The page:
Therapeutic options for headache disorders are few. Over the past 50 years, only one novel drug, sumatriptan,34 has been developed specifically for the acute treatment of migraine and subsequently approved following an Food and Drug Administration (FDA) priority review. While the approval of sumatriptan in 1992 was a breakthrough, the drug does not work immediately, it is ineffective in 40% of attacks and a quarter of migraine patients,35 and it is contraindicated in many other patients with cardiovascular disease. Six “me-too drugs,”34 which are structurally and therapeutically similar to sumatriptan, were subsequently FDA-approved, but these have not substantially changed the landscape of available therapies. Moreover, sumatriptan remains expensive even though it is now available in generic form.
Opioid medications, which are a mainstay of therapy for acute pain conditions, have a very limited role in the care of recurrent headache disorders such as migraine. Opioids characteristically render other headache medications less effective, and their use in migraine significantly increases the risk for worsened attack severity and frequency.36,37 However, because of the relatively higher cost of triptans and generally inadequate knowledge of headache practice among both primary care providers and insurance carriers, 20% of US migraine patients must still rely on opioid and barbiturate medications for the acute treatment of attacks.38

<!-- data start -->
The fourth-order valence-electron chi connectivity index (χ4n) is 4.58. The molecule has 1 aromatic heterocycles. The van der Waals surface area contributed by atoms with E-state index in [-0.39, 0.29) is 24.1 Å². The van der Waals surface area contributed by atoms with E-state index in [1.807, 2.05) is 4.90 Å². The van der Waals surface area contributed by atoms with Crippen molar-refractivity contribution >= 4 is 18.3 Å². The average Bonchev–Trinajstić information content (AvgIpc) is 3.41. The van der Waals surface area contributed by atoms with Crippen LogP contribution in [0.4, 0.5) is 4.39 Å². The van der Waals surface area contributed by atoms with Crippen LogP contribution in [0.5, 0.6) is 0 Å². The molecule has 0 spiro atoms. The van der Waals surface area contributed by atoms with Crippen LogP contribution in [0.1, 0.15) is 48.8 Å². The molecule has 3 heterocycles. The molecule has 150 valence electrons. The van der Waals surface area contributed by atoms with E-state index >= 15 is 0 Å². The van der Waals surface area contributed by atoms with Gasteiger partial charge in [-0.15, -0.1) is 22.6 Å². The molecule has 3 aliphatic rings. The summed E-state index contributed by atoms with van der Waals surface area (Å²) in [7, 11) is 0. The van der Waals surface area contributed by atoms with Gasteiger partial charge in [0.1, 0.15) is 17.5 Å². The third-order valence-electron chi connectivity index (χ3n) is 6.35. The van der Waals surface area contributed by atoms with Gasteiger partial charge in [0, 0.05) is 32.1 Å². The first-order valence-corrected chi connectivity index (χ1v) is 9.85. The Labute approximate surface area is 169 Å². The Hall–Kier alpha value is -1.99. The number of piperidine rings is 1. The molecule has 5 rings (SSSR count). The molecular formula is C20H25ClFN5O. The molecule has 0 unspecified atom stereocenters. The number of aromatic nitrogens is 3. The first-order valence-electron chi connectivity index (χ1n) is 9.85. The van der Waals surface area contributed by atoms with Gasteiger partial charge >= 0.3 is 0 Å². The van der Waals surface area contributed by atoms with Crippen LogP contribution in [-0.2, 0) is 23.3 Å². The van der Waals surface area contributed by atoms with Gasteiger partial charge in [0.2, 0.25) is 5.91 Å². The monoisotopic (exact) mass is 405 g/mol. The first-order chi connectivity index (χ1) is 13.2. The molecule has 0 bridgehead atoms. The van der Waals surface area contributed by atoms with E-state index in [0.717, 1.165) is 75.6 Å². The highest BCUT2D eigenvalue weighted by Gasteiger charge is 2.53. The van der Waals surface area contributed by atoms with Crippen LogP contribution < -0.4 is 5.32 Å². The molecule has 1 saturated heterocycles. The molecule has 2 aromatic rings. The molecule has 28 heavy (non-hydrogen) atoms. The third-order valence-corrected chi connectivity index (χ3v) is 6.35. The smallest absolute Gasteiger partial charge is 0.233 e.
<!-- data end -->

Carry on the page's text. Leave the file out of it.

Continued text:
Four drugs are FDA-approved and marketed for the prevention of episodic migraine and one drug for the prevention of chronic migraine. All of these drugs were initially FDA-approved for other medical indications, all have significant potential side effects limiting tolerability, none are curative, and many patients are not responsive to any of them.
Research on Headache Disorders.— Headache disorders research has never been adequately funded. Perhaps taking a cue from physicians, the National Institutes of Health (NIH) has also neglected headache disorders, and very limited funding for headache disorders research has been available through the Department of Defense, private philanthropies, or any other sources. In 2011, the NIH expended $21 million on all headache disorders research, comprising less than 0.07% of the overall budget.39 Moreover, NIH estimates an actual decline in such funding to $20 million through FY2013.39 While the NIH has sponsored at least 6 investigator conferences and “workshops” over the past 4 years to discuss the planning for headache disorder research,40 it has not issued any request for applications (RFAs) or other funding opportunities with funds set aside to prioritize the actual conduct of such research. In fact, only once has the NIH ever issued an RFA on migraine research;41 it funded a total of 4 grants in 2007 but did not appreciably increase overall funding for the disorder. The NIH has not funded a research grant on cluster headache in more than 25 years. Two NIH standing peer-review study sections each have one headache research scientist currently serving a 3-year term, although neither study section is otherwise focused on the review of headache disorders grant proposals.42,43